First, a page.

Tested by those rules the use of the defendants' elevator for any purpose as an auxiliary to the commerce and the navigation and use of the canal, could not, upon the evidence or the findings of the judge in this case, be condemned as unlawful. The employment being lawful the question was directly presented, whether the slight obstructions resulting from the means used were not more than balanced by the public benefits and the facilities rendered to the commerce of the canal and of the city, and it was error to refuse to consider them. ( D. and H. Canal Co. v. Lawrence, 10 Albany Law Journal, 394.)

There was no permanent appropriation by the defendants of any part of the canal to their own use, they rendering service to the vessels employing them wherever wanted. The cases in which indictments have been sustained for a nuisance in the obstruction of highways, or suits in equity maintained for the removal of obstructions, are those in which there has been a permanent encroachment by an embankment or other structure, or some threatened or actual injury to the public works, or such a permanent and continued occupation of the highway for a purpose foreign to and inconsistent with its use by the public as to amount to a permanent obstruction. ( King v. Ward, 4 A. E., 384; King v. Russell, 6 East, 427; People v. Cunningham, 1 Den., 524; Attorney-General v. Cohoes Co., 6 Paige, 133.) Hart v. The Mayor, etc., of Albany (9 Wend., 571), was the case of a bill filed by the complaints to restrain the defendants from enforcing an ordinance which prohibited the continuance and maintenance of a float or ark, which they had constructed and permanently moored in the Albany basin, by means of which they had appropriated permanently, for their own personal profit a portion of the basin, which was constructed as a harbor for floats and vessels navigating the Hudson river or engaged in transhipping produce and merchandise. The injunction was dissolved by the chancellor and the order was sustained, upon appeal, by the Court for the Correction of Errors. Judge SUTHERLAND delivered an opinion for the affirmance of the order, principally upon the ground that the complainants had failed to show a case entitling them to the special interposition and protection of a court of equity, according to the well-established principles of that court. Senator TRACY concurred in the result of Judge SUTHERLAND'S opinion, and on the same ground, saying that the complaints did not show that the injury they might sustain by the destruction of their float would be remediless at law. He added that he did not consider the question whether the float was or was not a common nuisance, to be necessarily involved in the case as to require the solution of it. Senators ALLEN and EDMONDS also delivered opinions for affirmance; the former upon the ground that the common council of the city of Albany had power to enact and execute the ordinances complained of, as a police regulation, to abate a common nuisance. The case is not an authority for holding that the use by the defendants of their elevator for unloading grain in bulk is illegal. To declare so would be a species of legislation; and, under the circumstances of this case, an extension of the jurisdiction of a court of equity unauthorized by any precedent that has come under my observation.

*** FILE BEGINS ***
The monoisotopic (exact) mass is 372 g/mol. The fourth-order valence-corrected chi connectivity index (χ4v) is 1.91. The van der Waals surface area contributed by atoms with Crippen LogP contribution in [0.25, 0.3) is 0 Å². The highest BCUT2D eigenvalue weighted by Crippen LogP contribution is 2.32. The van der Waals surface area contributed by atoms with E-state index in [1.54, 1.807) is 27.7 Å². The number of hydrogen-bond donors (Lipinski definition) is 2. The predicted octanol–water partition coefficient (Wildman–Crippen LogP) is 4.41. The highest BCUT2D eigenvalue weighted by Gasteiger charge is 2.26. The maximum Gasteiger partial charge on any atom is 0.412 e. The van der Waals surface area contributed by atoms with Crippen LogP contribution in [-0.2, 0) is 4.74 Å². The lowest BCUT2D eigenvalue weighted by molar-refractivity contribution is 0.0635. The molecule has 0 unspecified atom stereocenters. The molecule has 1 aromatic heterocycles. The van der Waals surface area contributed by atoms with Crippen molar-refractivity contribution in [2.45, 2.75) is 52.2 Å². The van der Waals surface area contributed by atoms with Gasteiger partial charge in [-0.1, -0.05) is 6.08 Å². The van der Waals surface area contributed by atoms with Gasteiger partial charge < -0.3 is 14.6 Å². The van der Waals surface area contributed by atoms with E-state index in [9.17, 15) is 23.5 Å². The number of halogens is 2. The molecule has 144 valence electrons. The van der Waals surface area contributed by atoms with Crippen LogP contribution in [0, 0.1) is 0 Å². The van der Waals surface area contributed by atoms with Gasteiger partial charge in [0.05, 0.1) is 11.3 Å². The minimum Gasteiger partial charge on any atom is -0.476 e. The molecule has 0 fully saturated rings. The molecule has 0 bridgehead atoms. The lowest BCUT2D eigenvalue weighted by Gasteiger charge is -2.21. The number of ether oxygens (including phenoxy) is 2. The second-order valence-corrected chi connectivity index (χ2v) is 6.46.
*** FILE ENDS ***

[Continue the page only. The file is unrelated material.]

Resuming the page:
The affirmance of the order of the General Term and a dismissal of the complaint will not prevent an indictment of the defendants for a nuisance, on the trial of which, the facts can be determined by a jury; or, if an indictment will not lie and legislation is necessary to protect either the public or rival elevators, it must be sought from the legislature of the State or the common council of the city of Buffalo.

The order granting a new trial must be affirmed, and judgment absolute for the defendants.

All concur; MILLER, J., not sitting.

Order affirmed, and judgment accordingly.

Summaries of

People v. Horton

Court of Appeals of the State of New York
Apr 11, 1876
64 N.Y. 610 (N.Y. 1876)
Case details for

People v. Horton

Case Details


Court:Court of Appeals of the State of New York

Date published: Apr 11, 1876


64 N.Y. 610 (N.Y. 1876)